A new year means a new opportunity to discover WordPress tips and best practices to make your best websites yet! Whether it’s taking the time to perform simple plugin updates or planning a blog redesign around the Gutenberg editor, there are quite a few ways you can focus your efforts to build your best WordPress sites in 2020!
I know you’re going to take on some incredible work next year, so before you get too crazy with new clients or preoccupied with projects, take the time to make your existing sites and workflow shine!
Here are seven WordPress tips and best practices to think about in 2020:
1. Always make site updates in a test environment
This first tip earned the number one spot on my list for a very important reason: You should keep it in mind for everything else we’re going to talk about.
When you make changes directly to your live site, you run the risk of something causing your site to crash. And if your site is tied to your business, downtime is critical to avoid at all times, as that could mean a loss in sales.
To eliminate this unnecessary risk, you can use a test environment to update your WordPress site. For quick fixes, a staging site would work well. If you’re testing functionality or a brand new site design, I recommend a local environment. If you haven’t worked with a test environment before, Local by Flywheel is a free app that’ll help you get started in no time. Download Local by Flywheel here!
For the remaining best practices, I encourage you to try them in a test environment before pushing to production!
2. Get to know the Gutenberg editor (WordPress 5.0)
WordPress 5.0 was released at the end of 2018, which introduced the Gutenberg editor. Even if you’re planning to use the Classic Editor Plugin for a while (which will be supported until December 31st, 2021), it’s worth getting to know our new friend Gutenberg this year.
I recommend setting up a local WordPress site running version 5.0, so you can safely experiment with the new editor without any risk to your real site.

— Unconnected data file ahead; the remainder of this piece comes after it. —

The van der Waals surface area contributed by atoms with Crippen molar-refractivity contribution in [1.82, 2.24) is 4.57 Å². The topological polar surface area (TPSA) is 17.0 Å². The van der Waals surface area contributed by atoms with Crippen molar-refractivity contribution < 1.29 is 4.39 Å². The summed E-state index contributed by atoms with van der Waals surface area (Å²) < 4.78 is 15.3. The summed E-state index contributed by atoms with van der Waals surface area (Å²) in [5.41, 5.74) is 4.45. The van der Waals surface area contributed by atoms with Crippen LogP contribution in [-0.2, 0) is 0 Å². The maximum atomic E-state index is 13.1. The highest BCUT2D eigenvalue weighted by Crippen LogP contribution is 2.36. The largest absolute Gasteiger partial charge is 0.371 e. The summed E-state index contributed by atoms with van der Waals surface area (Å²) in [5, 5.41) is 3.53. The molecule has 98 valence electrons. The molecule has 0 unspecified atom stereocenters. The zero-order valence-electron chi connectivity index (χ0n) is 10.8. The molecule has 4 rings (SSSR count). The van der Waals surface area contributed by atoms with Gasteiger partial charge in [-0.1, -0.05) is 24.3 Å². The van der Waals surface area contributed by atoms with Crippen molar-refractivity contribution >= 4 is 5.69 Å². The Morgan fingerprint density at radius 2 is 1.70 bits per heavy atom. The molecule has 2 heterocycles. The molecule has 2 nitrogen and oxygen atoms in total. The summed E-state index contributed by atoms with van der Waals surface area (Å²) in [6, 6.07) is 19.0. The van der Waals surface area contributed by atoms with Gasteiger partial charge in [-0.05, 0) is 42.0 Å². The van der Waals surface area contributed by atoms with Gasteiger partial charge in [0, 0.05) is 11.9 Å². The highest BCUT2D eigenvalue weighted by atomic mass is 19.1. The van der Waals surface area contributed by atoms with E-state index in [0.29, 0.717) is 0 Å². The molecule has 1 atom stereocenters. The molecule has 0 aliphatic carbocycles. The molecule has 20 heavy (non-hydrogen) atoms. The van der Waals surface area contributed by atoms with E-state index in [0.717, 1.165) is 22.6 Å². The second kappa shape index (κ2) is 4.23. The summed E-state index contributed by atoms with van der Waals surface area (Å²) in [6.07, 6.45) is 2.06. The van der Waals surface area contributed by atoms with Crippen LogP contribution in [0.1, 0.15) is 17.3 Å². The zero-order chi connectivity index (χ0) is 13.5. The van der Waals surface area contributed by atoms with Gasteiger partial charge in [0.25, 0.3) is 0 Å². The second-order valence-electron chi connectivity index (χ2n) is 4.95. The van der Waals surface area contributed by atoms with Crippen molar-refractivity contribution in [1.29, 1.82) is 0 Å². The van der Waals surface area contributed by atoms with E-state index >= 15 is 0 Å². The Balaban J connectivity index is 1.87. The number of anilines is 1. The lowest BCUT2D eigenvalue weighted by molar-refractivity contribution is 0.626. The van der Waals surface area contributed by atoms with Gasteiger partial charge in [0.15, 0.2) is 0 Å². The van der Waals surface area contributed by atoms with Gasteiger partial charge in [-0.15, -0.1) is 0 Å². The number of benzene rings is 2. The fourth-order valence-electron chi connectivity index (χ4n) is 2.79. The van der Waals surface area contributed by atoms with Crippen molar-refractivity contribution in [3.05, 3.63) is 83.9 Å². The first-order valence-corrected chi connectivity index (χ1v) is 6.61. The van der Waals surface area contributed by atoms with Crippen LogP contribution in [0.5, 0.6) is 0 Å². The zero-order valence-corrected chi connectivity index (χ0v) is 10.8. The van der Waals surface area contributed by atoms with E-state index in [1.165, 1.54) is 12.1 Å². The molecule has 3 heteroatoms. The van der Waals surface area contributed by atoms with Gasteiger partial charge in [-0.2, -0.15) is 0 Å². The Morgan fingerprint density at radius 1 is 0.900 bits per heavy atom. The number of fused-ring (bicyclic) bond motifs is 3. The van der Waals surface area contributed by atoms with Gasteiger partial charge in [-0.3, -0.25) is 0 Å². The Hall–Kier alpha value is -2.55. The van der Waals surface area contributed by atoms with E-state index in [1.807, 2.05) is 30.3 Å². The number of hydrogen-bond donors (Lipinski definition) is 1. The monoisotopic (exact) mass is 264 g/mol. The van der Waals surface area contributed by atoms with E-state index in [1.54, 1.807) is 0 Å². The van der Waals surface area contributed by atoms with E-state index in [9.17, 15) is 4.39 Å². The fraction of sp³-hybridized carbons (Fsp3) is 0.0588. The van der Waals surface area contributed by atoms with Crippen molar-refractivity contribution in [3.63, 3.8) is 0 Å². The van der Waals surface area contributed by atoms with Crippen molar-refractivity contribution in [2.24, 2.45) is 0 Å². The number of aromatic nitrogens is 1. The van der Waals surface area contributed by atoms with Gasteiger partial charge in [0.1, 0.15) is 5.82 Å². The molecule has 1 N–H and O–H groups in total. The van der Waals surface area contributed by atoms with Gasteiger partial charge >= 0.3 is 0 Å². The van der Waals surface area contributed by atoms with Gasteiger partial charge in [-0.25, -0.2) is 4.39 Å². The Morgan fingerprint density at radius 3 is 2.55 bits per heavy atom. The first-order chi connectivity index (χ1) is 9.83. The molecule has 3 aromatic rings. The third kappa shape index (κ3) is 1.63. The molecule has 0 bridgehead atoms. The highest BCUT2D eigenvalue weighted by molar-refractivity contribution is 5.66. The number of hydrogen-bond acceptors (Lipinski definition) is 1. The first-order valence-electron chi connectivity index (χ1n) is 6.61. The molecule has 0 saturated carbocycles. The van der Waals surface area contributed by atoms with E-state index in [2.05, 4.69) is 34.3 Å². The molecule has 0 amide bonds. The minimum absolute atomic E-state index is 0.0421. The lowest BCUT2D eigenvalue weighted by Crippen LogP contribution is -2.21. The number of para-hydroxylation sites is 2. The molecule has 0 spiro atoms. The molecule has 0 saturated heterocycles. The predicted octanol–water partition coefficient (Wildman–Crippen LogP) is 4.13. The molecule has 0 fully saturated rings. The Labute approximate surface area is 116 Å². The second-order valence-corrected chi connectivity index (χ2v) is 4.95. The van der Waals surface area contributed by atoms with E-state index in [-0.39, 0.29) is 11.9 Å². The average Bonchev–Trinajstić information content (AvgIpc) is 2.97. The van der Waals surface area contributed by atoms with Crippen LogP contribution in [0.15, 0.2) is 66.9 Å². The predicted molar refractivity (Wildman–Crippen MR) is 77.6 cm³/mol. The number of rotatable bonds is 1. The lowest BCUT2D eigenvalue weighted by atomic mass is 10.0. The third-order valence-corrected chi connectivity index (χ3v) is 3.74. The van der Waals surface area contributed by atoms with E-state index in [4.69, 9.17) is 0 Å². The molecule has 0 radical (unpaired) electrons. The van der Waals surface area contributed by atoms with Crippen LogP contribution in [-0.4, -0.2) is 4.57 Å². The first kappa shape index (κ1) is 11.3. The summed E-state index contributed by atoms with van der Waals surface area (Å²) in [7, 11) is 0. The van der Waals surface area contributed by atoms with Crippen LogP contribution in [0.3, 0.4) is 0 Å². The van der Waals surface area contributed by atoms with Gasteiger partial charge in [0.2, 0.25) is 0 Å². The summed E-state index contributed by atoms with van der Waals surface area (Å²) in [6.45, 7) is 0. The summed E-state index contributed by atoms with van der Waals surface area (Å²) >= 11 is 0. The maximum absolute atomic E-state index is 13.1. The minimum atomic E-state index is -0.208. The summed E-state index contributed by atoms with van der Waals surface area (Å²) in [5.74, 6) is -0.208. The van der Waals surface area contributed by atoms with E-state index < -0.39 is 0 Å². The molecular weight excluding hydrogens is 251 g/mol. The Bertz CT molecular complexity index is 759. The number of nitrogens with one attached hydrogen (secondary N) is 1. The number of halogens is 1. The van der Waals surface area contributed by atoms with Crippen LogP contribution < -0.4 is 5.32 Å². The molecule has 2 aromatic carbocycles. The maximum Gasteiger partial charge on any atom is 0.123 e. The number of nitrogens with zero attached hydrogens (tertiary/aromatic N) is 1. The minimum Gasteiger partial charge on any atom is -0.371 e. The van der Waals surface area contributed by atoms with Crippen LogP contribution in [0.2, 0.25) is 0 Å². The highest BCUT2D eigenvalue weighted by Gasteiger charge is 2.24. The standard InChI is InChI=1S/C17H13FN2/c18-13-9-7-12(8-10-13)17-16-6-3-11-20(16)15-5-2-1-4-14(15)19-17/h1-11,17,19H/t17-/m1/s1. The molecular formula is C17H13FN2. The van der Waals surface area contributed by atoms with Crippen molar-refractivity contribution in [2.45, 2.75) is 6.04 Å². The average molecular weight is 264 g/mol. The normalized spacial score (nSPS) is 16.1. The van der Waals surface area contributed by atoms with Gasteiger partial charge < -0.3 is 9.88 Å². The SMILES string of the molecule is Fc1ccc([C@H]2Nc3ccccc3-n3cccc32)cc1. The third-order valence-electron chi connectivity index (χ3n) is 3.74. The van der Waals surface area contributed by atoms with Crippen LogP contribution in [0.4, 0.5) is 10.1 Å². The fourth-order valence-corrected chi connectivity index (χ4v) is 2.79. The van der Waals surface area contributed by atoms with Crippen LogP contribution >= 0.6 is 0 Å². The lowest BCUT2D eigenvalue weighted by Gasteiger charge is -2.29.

If you’re a content creator, try creating a new post with Gutenberg so you can see how it feels to use blocks. You may also get a few new ideas for formatting future articles!
If you’re a developer, you can import a copy of your live site into your local environment, and then update to WordPress 5.0 to do some troubleshooting. This will allow you to see how your site’s existing content reacts to Gutenberg, so you can put a plan in place to update the live site.
3. Update your themes and plugins
This WordPress tip is nothing new, but it’s so important that it’s worth including in any best practice list! Now’s the perfect time to audit your themes and plugins to make sure they’re up to date and running like they should be.
While it may feel tedious to run through all the sites you manage just to update these things, it’s incredibly important for both site speed and security. Outdated versions may have vulnerabilities that put the site at risk, and imagine how much more time it’s going to take to fix a site with malware.
4. Make sure your sites are mobile-friendly
This best practice also isn’t new, but it remains incredibly important: Your website needs to be fully responsive and mobile-friendly.
If you’re using well-maintained WordPress themes and plugins that are up to date (which, according to the last tip, you should be!), there’s a decent chance your site automatically performs pretty well on smaller screens. (Thanks, WordPress developers!)